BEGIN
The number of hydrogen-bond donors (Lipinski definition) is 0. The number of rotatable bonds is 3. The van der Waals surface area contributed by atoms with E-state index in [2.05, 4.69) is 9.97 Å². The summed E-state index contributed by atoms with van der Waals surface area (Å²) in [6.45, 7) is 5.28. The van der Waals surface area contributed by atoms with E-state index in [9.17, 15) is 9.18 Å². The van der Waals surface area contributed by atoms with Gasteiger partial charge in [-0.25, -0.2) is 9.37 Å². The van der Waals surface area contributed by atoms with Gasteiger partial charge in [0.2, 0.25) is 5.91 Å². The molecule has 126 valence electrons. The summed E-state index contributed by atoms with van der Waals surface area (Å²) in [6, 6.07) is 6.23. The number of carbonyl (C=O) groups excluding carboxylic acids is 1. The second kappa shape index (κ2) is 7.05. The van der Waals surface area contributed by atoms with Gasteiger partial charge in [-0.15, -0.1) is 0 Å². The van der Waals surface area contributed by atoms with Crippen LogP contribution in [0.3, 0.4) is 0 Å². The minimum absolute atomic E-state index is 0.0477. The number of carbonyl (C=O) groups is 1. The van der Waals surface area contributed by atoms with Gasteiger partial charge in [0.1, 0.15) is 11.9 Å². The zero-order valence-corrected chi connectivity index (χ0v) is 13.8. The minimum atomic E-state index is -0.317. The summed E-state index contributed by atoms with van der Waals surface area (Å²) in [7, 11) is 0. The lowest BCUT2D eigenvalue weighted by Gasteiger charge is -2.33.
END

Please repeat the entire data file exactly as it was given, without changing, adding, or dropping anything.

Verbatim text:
The number of hydrogen-bond donors (Lipinski definition) is 0. The number of rotatable bonds is 3. The van der Waals surface area contributed by atoms with E-state index in [2.05, 4.69) is 9.97 Å². The summed E-state index contributed by atoms with van der Waals surface area (Å²) in [6.45, 7) is 5.28. The van der Waals surface area contributed by atoms with E-state index in [9.17, 15) is 9.18 Å². The van der Waals surface area contributed by atoms with Gasteiger partial charge in [-0.25, -0.2) is 9.37 Å². The van der Waals surface area contributed by atoms with Gasteiger partial charge in [0.2, 0.25) is 5.91 Å². The molecule has 126 valence electrons. The summed E-state index contributed by atoms with van der Waals surface area (Å²) in [6, 6.07) is 6.23. The number of carbonyl (C=O) groups excluding carboxylic acids is 1. The second kappa shape index (κ2) is 7.05. The van der Waals surface area contributed by atoms with Gasteiger partial charge in [-0.15, -0.1) is 0 Å². The van der Waals surface area contributed by atoms with Crippen LogP contribution in [0.3, 0.4) is 0 Å². The minimum absolute atomic E-state index is 0.0477. The number of carbonyl (C=O) groups is 1. The van der Waals surface area contributed by atoms with Gasteiger partial charge in [0.1, 0.15) is 11.9 Å². The zero-order valence-corrected chi connectivity index (χ0v) is 13.8. The minimum atomic E-state index is -0.317. The summed E-state index contributed by atoms with van der Waals surface area (Å²) in [7, 11) is 0. The lowest BCUT2D eigenvalue weighted by Gasteiger charge is -2.33.